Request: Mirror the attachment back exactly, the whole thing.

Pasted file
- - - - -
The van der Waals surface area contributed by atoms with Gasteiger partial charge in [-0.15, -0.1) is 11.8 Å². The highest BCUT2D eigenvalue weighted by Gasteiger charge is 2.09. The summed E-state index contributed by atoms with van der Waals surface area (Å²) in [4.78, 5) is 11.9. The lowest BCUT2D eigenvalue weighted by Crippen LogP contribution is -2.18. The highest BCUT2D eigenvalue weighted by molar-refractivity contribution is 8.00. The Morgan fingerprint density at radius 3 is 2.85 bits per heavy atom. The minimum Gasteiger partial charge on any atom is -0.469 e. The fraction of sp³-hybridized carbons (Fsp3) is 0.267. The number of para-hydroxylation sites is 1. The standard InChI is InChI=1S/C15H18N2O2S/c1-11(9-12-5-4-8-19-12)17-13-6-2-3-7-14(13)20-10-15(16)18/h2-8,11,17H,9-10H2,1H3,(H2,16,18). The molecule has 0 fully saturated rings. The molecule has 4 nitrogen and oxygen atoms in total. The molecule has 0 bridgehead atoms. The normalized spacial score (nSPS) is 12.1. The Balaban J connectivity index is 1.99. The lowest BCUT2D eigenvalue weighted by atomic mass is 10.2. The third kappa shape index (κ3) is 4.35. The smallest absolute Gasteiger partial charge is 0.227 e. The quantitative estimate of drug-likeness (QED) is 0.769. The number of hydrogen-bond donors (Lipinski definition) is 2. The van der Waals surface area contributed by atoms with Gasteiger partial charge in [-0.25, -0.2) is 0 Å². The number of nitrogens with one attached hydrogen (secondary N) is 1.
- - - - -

The van der Waals surface area contributed by atoms with Gasteiger partial charge in [-0.15, -0.1) is 11.8 Å². The highest BCUT2D eigenvalue weighted by Gasteiger charge is 2.09. The summed E-state index contributed by atoms with van der Waals surface area (Å²) in [4.78, 5) is 11.9. The lowest BCUT2D eigenvalue weighted by Crippen LogP contribution is -2.18. The highest BCUT2D eigenvalue weighted by molar-refractivity contribution is 8.00. The Morgan fingerprint density at radius 3 is 2.85 bits per heavy atom. The minimum Gasteiger partial charge on any atom is -0.469 e. The fraction of sp³-hybridized carbons (Fsp3) is 0.267. The number of para-hydroxylation sites is 1. The standard InChI is InChI=1S/C15H18N2O2S/c1-11(9-12-5-4-8-19-12)17-13-6-2-3-7-14(13)20-10-15(16)18/h2-8,11,17H,9-10H2,1H3,(H2,16,18). The molecule has 0 fully saturated rings. The molecule has 4 nitrogen and oxygen atoms in total. The molecule has 0 bridgehead atoms. The normalized spacial score (nSPS) is 12.1. The Balaban J connectivity index is 1.99. The lowest BCUT2D eigenvalue weighted by atomic mass is 10.2. The third kappa shape index (κ3) is 4.35. The smallest absolute Gasteiger partial charge is 0.227 e. The quantitative estimate of drug-likeness (QED) is 0.769. The number of hydrogen-bond donors (Lipinski definition) is 2. The van der Waals surface area contributed by atoms with Gasteiger partial charge in [-0.25, -0.2) is 0 Å². The number of nitrogens with one attached hydrogen (secondary N) is 1.